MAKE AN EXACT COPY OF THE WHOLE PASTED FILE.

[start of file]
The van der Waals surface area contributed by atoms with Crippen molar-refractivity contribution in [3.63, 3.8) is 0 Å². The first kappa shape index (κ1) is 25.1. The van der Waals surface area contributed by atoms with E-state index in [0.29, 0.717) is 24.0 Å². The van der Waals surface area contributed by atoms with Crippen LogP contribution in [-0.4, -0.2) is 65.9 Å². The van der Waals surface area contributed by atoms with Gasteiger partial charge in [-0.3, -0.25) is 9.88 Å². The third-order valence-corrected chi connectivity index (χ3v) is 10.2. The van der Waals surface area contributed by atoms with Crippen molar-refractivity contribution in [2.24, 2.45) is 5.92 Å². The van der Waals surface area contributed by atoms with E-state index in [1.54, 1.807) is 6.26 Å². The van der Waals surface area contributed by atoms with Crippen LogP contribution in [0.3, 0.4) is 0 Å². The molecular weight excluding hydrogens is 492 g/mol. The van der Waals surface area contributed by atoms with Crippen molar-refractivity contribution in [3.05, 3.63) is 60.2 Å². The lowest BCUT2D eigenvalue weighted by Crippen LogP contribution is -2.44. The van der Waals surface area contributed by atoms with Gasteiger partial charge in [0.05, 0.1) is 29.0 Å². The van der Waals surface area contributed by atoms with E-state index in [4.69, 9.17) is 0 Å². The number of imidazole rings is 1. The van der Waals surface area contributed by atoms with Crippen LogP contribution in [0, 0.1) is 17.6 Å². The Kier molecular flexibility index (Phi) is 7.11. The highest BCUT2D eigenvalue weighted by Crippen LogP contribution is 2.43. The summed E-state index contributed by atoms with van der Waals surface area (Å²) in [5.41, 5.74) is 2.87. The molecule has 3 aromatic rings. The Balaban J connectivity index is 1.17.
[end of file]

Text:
The van der Waals surface area contributed by atoms with Crippen molar-refractivity contribution in [3.63, 3.8) is 0 Å². The first kappa shape index (κ1) is 25.1. The van der Waals surface area contributed by atoms with E-state index in [0.29, 0.717) is 24.0 Å². The van der Waals surface area contributed by atoms with Crippen LogP contribution in [-0.4, -0.2) is 65.9 Å². The van der Waals surface area contributed by atoms with Gasteiger partial charge in [-0.3, -0.25) is 9.88 Å². The third-order valence-corrected chi connectivity index (χ3v) is 10.2. The van der Waals surface area contributed by atoms with Crippen molar-refractivity contribution in [2.24, 2.45) is 5.92 Å². The van der Waals surface area contributed by atoms with E-state index in [1.54, 1.807) is 6.26 Å². The van der Waals surface area contributed by atoms with Crippen LogP contribution in [0.3, 0.4) is 0 Å². The molecular weight excluding hydrogens is 492 g/mol. The van der Waals surface area contributed by atoms with Crippen molar-refractivity contribution in [3.05, 3.63) is 60.2 Å². The lowest BCUT2D eigenvalue weighted by Crippen LogP contribution is -2.44. The van der Waals surface area contributed by atoms with Gasteiger partial charge in [0.05, 0.1) is 29.0 Å². The van der Waals surface area contributed by atoms with E-state index in [4.69, 9.17) is 0 Å². The number of imidazole rings is 1. The van der Waals surface area contributed by atoms with Crippen LogP contribution in [0, 0.1) is 17.6 Å². The Kier molecular flexibility index (Phi) is 7.11. The highest BCUT2D eigenvalue weighted by Crippen LogP contribution is 2.43. The summed E-state index contributed by atoms with van der Waals surface area (Å²) in [5.41, 5.74) is 2.87. The molecule has 3 aromatic rings. The Balaban J connectivity index is 1.17.